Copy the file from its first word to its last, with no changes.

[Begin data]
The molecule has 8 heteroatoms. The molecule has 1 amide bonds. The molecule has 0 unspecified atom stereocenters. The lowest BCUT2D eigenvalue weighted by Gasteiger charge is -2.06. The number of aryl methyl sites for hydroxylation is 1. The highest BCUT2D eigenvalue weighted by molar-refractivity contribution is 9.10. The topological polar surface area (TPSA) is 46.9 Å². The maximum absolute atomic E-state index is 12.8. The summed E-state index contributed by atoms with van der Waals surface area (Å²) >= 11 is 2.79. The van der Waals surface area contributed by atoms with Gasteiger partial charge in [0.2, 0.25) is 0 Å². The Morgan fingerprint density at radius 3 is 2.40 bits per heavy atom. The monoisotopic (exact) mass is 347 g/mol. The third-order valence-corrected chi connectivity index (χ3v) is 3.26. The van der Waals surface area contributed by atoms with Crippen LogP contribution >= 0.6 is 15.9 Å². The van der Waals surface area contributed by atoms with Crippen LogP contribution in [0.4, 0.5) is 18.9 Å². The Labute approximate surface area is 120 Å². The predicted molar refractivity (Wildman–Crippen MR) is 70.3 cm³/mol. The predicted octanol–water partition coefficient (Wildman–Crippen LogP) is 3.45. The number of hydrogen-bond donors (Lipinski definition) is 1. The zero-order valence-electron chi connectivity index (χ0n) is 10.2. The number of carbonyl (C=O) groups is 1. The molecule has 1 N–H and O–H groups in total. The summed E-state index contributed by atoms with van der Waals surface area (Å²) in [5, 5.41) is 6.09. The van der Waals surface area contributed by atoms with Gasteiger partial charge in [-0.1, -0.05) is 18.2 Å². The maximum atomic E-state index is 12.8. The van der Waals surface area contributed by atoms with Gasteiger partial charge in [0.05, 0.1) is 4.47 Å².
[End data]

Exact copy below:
The molecule has 8 heteroatoms. The molecule has 1 amide bonds. The molecule has 0 unspecified atom stereocenters. The lowest BCUT2D eigenvalue weighted by Gasteiger charge is -2.06. The number of aryl methyl sites for hydroxylation is 1. The highest BCUT2D eigenvalue weighted by molar-refractivity contribution is 9.10. The topological polar surface area (TPSA) is 46.9 Å². The maximum absolute atomic E-state index is 12.8. The summed E-state index contributed by atoms with van der Waals surface area (Å²) >= 11 is 2.79. The van der Waals surface area contributed by atoms with Gasteiger partial charge in [0.2, 0.25) is 0 Å². The Morgan fingerprint density at radius 3 is 2.40 bits per heavy atom. The monoisotopic (exact) mass is 347 g/mol. The third-order valence-corrected chi connectivity index (χ3v) is 3.26. The van der Waals surface area contributed by atoms with Crippen LogP contribution >= 0.6 is 15.9 Å². The van der Waals surface area contributed by atoms with Crippen LogP contribution in [0.4, 0.5) is 18.9 Å². The Labute approximate surface area is 120 Å². The predicted molar refractivity (Wildman–Crippen MR) is 70.3 cm³/mol. The predicted octanol–water partition coefficient (Wildman–Crippen LogP) is 3.45. The number of hydrogen-bond donors (Lipinski definition) is 1. The zero-order valence-electron chi connectivity index (χ0n) is 10.2. The number of carbonyl (C=O) groups is 1. The molecule has 1 N–H and O–H groups in total. The summed E-state index contributed by atoms with van der Waals surface area (Å²) in [5, 5.41) is 6.09. The van der Waals surface area contributed by atoms with Gasteiger partial charge in [-0.1, -0.05) is 18.2 Å². The maximum atomic E-state index is 12.8. The van der Waals surface area contributed by atoms with Gasteiger partial charge in [0.05, 0.1) is 4.47 Å².